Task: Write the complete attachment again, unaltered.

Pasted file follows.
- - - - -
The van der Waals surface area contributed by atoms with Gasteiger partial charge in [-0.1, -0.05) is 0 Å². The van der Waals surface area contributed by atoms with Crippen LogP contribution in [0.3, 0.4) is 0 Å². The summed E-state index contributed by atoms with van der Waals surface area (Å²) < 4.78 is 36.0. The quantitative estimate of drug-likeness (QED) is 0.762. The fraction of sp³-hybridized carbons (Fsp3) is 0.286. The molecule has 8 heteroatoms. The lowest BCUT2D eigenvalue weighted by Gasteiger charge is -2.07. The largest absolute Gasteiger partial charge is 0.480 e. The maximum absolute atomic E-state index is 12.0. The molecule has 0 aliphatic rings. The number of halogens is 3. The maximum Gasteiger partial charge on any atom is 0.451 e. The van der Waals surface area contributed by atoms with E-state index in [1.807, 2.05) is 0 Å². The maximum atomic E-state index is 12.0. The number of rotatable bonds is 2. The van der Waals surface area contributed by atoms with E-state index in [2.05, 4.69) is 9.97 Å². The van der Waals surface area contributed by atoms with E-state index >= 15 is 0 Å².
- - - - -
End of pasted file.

The van der Waals surface area contributed by atoms with Gasteiger partial charge in [-0.1, -0.05) is 0 Å². The van der Waals surface area contributed by atoms with Crippen LogP contribution in [0.3, 0.4) is 0 Å². The summed E-state index contributed by atoms with van der Waals surface area (Å²) < 4.78 is 36.0. The quantitative estimate of drug-likeness (QED) is 0.762. The fraction of sp³-hybridized carbons (Fsp3) is 0.286. The molecule has 8 heteroatoms. The lowest BCUT2D eigenvalue weighted by Gasteiger charge is -2.07. The largest absolute Gasteiger partial charge is 0.480 e. The maximum absolute atomic E-state index is 12.0. The molecule has 0 aliphatic rings. The number of halogens is 3. The maximum Gasteiger partial charge on any atom is 0.451 e. The van der Waals surface area contributed by atoms with E-state index in [1.807, 2.05) is 0 Å². The maximum atomic E-state index is 12.0. The number of rotatable bonds is 2. The van der Waals surface area contributed by atoms with E-state index in [2.05, 4.69) is 9.97 Å². The van der Waals surface area contributed by atoms with E-state index >= 15 is 0 Å².